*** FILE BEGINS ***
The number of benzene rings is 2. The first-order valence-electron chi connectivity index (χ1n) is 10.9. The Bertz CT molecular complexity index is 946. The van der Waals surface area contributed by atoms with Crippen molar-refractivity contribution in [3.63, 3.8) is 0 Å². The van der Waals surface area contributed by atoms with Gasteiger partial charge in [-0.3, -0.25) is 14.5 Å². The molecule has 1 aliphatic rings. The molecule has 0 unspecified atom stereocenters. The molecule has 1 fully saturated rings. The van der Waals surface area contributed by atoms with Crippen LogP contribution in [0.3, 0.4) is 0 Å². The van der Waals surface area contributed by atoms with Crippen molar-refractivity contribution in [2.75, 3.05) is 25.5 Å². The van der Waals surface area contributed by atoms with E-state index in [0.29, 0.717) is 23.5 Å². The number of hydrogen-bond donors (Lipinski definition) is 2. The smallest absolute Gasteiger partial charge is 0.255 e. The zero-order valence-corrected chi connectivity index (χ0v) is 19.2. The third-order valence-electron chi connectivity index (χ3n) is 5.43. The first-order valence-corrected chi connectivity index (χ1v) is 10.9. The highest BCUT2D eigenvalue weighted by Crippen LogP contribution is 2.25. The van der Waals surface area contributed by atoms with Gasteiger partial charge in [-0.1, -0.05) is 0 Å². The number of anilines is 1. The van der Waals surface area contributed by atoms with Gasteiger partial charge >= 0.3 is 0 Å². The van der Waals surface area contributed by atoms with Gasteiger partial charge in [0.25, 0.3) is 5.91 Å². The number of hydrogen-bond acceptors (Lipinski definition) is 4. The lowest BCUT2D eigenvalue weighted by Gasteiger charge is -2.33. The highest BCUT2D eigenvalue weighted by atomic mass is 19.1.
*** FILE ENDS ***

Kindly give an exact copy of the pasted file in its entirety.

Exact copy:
The number of benzene rings is 2. The first-order valence-electron chi connectivity index (χ1n) is 10.9. The Bertz CT molecular complexity index is 946. The van der Waals surface area contributed by atoms with Crippen molar-refractivity contribution in [3.63, 3.8) is 0 Å². The van der Waals surface area contributed by atoms with Gasteiger partial charge in [-0.3, -0.25) is 14.5 Å². The molecule has 1 aliphatic rings. The molecule has 0 unspecified atom stereocenters. The molecule has 1 fully saturated rings. The van der Waals surface area contributed by atoms with Crippen LogP contribution in [0.3, 0.4) is 0 Å². The van der Waals surface area contributed by atoms with Crippen molar-refractivity contribution in [2.75, 3.05) is 25.5 Å². The van der Waals surface area contributed by atoms with E-state index in [0.29, 0.717) is 23.5 Å². The number of hydrogen-bond donors (Lipinski definition) is 2. The smallest absolute Gasteiger partial charge is 0.255 e. The zero-order valence-corrected chi connectivity index (χ0v) is 19.2. The third-order valence-electron chi connectivity index (χ3n) is 5.43. The first-order valence-corrected chi connectivity index (χ1v) is 10.9. The highest BCUT2D eigenvalue weighted by Crippen LogP contribution is 2.25. The van der Waals surface area contributed by atoms with Gasteiger partial charge in [-0.1, -0.05) is 0 Å². The number of anilines is 1. The van der Waals surface area contributed by atoms with Gasteiger partial charge >= 0.3 is 0 Å². The van der Waals surface area contributed by atoms with Gasteiger partial charge in [0.25, 0.3) is 5.91 Å². The number of hydrogen-bond acceptors (Lipinski definition) is 4. The lowest BCUT2D eigenvalue weighted by Gasteiger charge is -2.33. The highest BCUT2D eigenvalue weighted by atomic mass is 19.1.